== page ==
Let’s start this blog post at Sunday, a café in the quiet neighborhood of Barnsbury. While the neighborhood itself is not particularly known for its good eats, everyone knows about Sunday. Seriously, on a weekday afternoon, every seat was occupied. The menu is full of brunch classics, so I got the chicken and waffles, topped with a carrot and corn slaw. The chicken was some of the best I’ve ever had, crispy on the outside and tender inside. I also got an iced tea, which was a mix of earl grey, berry rooibos, and lemonade. It was a cool and refreshing farewell to summer.
The café itself could not cuter. While very minimalistic, the combination of string lights, mismatched chairs, and a tan macramé (the knotted tapestry thing!!) create the perfect ambiance.
Also, let’s talk about this banana bread! If you remember from a few posts ago, I hate bananas. They’re my least favorite fruit. Banana bread I usually can stomach, but it’s obviously not my favorite. However, Sunday’s was soft, a little spicy, and even better with butter smeared all over it. I would actually order it again.
Then I went to Hatchards, a London bookstore that has been open for two-hundred and twenty years. It is one of the most extensive bookstores I’ve ever been inside. There are five levels. If you were to think of any book, Hatchards would probably have five different editions of it.
Can you guess what book was sold out?
Yep. I had to go to a second bookstore down the street to flip through What Happened? and take this picture.
I’ve been trying to avoid London’s tourist traps mainly because I saw them all the first few days I was here. However, some I just keep running into by accident. I’m getting good at getting from point A to point B in here, but I haven’t quite pieced all the points together. So it’s a lot of “oh, here I am in Piccadilly Circus AGAIN.”
Another place I keep running into? Trafalgar Square.
One place that is not a tourist trap is Flotsam & Jetsam, a coffee shop located way out of the way in Wandsworth Common. London’s coffee shops are quite different from Chicago’s as almost all of them serve full breakfast and lunch menus. Most of Chicago’s just serve pastries. The tiled counter is meant to mimic fish scales, which I think is so pretty!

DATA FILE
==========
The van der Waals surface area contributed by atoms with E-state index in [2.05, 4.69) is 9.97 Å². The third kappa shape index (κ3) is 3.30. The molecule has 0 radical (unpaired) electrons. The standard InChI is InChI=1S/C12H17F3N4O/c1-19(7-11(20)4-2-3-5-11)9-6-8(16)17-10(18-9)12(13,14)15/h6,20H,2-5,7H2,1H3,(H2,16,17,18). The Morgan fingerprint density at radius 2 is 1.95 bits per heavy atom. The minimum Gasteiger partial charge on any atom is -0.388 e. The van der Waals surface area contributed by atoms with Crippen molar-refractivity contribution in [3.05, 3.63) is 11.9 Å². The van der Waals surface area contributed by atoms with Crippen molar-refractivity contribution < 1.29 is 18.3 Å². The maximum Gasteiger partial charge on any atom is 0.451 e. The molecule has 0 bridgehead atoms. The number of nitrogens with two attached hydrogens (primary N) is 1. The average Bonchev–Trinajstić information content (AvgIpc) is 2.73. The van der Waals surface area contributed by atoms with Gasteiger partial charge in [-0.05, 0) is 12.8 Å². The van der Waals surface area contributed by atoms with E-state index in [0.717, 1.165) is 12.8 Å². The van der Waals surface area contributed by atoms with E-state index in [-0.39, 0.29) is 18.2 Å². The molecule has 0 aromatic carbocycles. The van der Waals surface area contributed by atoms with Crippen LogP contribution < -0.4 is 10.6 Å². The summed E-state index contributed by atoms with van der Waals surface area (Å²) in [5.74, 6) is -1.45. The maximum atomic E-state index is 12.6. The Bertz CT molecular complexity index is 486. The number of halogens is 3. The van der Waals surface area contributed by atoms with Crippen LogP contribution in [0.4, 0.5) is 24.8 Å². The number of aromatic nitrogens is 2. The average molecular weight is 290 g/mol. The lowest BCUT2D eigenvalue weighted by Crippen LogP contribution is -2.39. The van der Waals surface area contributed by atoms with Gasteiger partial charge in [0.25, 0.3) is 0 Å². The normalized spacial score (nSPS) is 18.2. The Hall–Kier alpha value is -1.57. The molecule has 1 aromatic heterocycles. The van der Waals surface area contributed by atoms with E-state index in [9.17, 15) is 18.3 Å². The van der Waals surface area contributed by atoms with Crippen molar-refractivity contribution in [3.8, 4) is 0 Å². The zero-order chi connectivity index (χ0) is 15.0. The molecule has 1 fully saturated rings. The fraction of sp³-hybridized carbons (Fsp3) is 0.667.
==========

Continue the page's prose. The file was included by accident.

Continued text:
Of course, I got a flat white, which is becoming my go-to coffee drink here.
Seriously, what coffee shop in Chicago would serve a freaking eggs benedict. Better yet, an eggs benedict topped with espresso brown butter hollandaise. I don’t think I’ve had better poached eggs in my life. I gobbled this right up.
Afterwards, I wandered around Wandsworth Common for a little bit. I love it when London feels like London, but I also love when it doesn’t feel like London.
For my splurge of the week, I spent my late night at Dandelyan, a consistent contender for the title of the best bar in the world. The beautifully designed cocktail booklet was definitely a highlight.
I had the Rocks Off Manhattan, a combination of scotch, cherry grenadine, and pine nut vermouth and garnished with a gourmet adult-version of a cherry Fruit Roll-Up. It was quite good and very strong, but also probably the most expensive cocktail I will ever purchase. It was a fun one-time experience.
I opted for a Guinness at Doggett’s Coat and Bridge as my second beverage of the evening. My bank account sighed in relief.
Both Dandelyan and Doggett’s are located right on the river, so I was greeted with a beautiful view after. I snapped this picture while drunk; you can call me a true pro!
I guess I am on an informal quest to try every coffee shop in London, because I also stopped into Coffee Works Project.
See what I mean! What is with London coffeeshops tempting me with full meals! Quiche and pasta salad topped with freshly crumbled feta? If you say so.
And an iced americano and a salted caramel brownie…. They really got me. It was all delicious, though, so I’m not upset.
I also headed back to the Tate Modern, my favorite place to waste a few hours daydreaming. This piece by Rene Magritte really caught my eye. What do you think it is? What is the symbolism? What is the social commentary? 1,000 word response in the comments section! Go!!
This is a sculpture made out of radios!
I somehow still had more time before I had to get to class (yes, just in case you forgot, I am a study abroad STUDENT. don’t worry, I forget all the time, too) so I went to the Tate Britain, which has pieces from the 1500s all the way to now. I actually think I am learning more history from these museums than my actual history class, but that’s not a bad thing!
Ta-ta for now,